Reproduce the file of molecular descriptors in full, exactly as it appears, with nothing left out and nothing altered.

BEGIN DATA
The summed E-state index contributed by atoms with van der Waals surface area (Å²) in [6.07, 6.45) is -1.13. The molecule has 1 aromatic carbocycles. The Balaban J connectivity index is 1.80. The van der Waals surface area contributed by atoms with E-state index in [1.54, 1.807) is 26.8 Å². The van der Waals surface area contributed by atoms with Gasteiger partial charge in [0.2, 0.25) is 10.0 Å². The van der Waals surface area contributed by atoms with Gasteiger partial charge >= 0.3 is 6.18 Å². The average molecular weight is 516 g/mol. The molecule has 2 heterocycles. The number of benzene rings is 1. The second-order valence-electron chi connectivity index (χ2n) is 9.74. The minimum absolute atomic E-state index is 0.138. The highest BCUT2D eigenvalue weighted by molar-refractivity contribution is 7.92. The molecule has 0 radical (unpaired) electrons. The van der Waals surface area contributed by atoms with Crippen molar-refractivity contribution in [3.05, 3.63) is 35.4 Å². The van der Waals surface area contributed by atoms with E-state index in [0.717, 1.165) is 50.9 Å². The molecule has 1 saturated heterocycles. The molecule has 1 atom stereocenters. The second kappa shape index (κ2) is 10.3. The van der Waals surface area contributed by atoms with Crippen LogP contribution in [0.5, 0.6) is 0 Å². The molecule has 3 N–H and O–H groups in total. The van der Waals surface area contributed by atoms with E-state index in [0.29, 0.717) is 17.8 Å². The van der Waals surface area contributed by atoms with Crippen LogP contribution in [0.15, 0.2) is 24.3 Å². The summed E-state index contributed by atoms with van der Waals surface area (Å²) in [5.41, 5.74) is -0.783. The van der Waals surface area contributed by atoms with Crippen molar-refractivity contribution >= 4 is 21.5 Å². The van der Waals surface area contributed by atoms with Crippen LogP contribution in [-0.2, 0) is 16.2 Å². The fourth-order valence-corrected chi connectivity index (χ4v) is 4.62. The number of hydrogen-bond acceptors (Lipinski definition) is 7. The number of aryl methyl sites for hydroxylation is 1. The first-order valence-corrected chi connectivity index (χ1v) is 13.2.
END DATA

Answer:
The summed E-state index contributed by atoms with van der Waals surface area (Å²) in [6.07, 6.45) is -1.13. The molecule has 1 aromatic carbocycles. The Balaban J connectivity index is 1.80. The van der Waals surface area contributed by atoms with E-state index in [1.54, 1.807) is 26.8 Å². The van der Waals surface area contributed by atoms with Gasteiger partial charge in [0.2, 0.25) is 10.0 Å². The van der Waals surface area contributed by atoms with Gasteiger partial charge >= 0.3 is 6.18 Å². The average molecular weight is 516 g/mol. The molecule has 2 heterocycles. The number of benzene rings is 1. The second-order valence-electron chi connectivity index (χ2n) is 9.74. The minimum absolute atomic E-state index is 0.138. The highest BCUT2D eigenvalue weighted by molar-refractivity contribution is 7.92. The molecule has 0 radical (unpaired) electrons. The van der Waals surface area contributed by atoms with Crippen molar-refractivity contribution in [3.05, 3.63) is 35.4 Å². The van der Waals surface area contributed by atoms with E-state index in [0.717, 1.165) is 50.9 Å². The molecule has 1 saturated heterocycles. The molecule has 1 atom stereocenters. The second kappa shape index (κ2) is 10.3. The van der Waals surface area contributed by atoms with Crippen LogP contribution in [0.5, 0.6) is 0 Å². The molecule has 3 N–H and O–H groups in total. The van der Waals surface area contributed by atoms with E-state index in [0.29, 0.717) is 17.8 Å². The van der Waals surface area contributed by atoms with Crippen LogP contribution in [0.15, 0.2) is 24.3 Å². The summed E-state index contributed by atoms with van der Waals surface area (Å²) in [5.41, 5.74) is -0.783. The van der Waals surface area contributed by atoms with Crippen molar-refractivity contribution >= 4 is 21.5 Å². The van der Waals surface area contributed by atoms with Crippen LogP contribution in [-0.2, 0) is 16.2 Å². The fourth-order valence-corrected chi connectivity index (χ4v) is 4.62. The number of hydrogen-bond acceptors (Lipinski definition) is 7. The number of aryl methyl sites for hydroxylation is 1. The first-order valence-corrected chi connectivity index (χ1v) is 13.2.